What Does an Editor Do?

Last week, I happened upon a post on The Open Notebook blog that included one of my favorite descriptions of how editors work--originally composed by Thomas Kunkel and included in his book Genius in Disguise, a biography of the legendary New Yorker editor Harold Ross:

“In the narrowest sense, editors lay twitchy hands on someone else’s work, fixing it, patching it, polishing it, and generally trying to keep it upright. In the broadest sense, however, they set the agenda, standards, and tone for a publication. They hire and fire; they pick stories, and the writers to go with them. They must have enough ego to confidently steer talented people, but the will to subordinate it. They must assuage prima donnas, compel laggards, and sober up drunks. Equal parts shaman and showman, they must have an unwavering vision for their publication, convey it to a staff, and then sell it to the great yawning public. For these reasons and many others, editing a magazine is not a job suited to the faint or uncertain, and it is enormously difficult to do well.”

I wouldn't call myself a shaman. But I've definitely dealt with prima donnas and laggards in the course of my content career. And if you swap out "magazine" and "publication" for brand and "story" for content, doesn't that sound a lot like what content strategists and brand managers do every single day?

Lights, Camera, Action?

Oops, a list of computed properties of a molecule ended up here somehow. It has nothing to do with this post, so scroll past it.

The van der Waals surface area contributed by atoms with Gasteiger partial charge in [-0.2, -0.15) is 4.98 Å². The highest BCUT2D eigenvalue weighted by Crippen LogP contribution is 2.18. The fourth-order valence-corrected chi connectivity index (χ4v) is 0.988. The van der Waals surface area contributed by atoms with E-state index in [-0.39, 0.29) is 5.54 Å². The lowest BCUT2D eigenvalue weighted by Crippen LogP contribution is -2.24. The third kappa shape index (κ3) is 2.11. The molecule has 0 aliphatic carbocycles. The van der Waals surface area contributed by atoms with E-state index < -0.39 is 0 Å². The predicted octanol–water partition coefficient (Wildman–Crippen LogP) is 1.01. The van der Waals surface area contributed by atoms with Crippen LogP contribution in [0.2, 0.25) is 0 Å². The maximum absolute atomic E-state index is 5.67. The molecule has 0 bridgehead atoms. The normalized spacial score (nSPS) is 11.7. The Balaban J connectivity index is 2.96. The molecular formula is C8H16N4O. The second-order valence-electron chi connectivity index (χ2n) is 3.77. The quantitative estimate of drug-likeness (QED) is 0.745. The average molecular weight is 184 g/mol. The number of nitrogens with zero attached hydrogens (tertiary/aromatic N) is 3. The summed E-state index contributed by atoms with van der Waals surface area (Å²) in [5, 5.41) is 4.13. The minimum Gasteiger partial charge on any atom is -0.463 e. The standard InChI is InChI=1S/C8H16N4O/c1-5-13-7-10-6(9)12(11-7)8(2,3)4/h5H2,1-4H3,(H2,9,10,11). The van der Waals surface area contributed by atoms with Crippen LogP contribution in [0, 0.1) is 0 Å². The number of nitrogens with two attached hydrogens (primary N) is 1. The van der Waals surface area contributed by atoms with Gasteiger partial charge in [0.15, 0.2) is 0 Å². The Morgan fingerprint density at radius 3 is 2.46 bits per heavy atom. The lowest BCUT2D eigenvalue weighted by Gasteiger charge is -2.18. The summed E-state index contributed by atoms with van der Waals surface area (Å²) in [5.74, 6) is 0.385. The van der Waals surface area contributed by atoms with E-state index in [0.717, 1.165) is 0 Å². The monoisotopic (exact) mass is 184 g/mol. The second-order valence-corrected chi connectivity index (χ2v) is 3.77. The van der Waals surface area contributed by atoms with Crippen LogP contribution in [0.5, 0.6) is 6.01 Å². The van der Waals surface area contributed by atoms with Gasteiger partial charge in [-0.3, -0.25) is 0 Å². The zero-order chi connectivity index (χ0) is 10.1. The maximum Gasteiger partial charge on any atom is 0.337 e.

Yikes. I just discovered this YouTube video of me--shot last summer by folks from the U of M School of Journalism and Mass Communication--describing my job as editor in chief of Minnesota Monthly. I think it turned out great--but it still makes me wince to see myself onscreen....

High Energy Publisher: Red Bull

"Red Bull is a publishing empire that also happens to sell a beverage." That's a little overstated, of course. Red Bull is a far cry from a publishing empire. But the company's effort to position the brand as the vital juice to fuel any extreme accomplishment is dead-on. Modern brands need to see the world through consumers' eyes and widen the scope of their thinking if they want to lure customers to their products. No customer ever muses, If only I had a portable high-energy beverage. But for athletes intent on accomplishing something amazing and extreme, the impulse to quench one's thirst can't be far behind. And because Red Bull has managed to associate itself with the kind of content, ideas, and activities that such folks love, it's almost certain those daredevils will reach for a Red Bull to amp up.

Tangled in Tech

"You need to be careful that, in your passion to explore and understand corporate marketing, you do not get all tangled up in the technology at the expense of understanding the root human processes that make the technology usable and useful. If the processes you are nurturing would work in a Palaeolithic society, you can assume they would work extremely well in a tech-savvy one."

Godfrey Parkin, author of Digital Marketing: Strategies for Online Success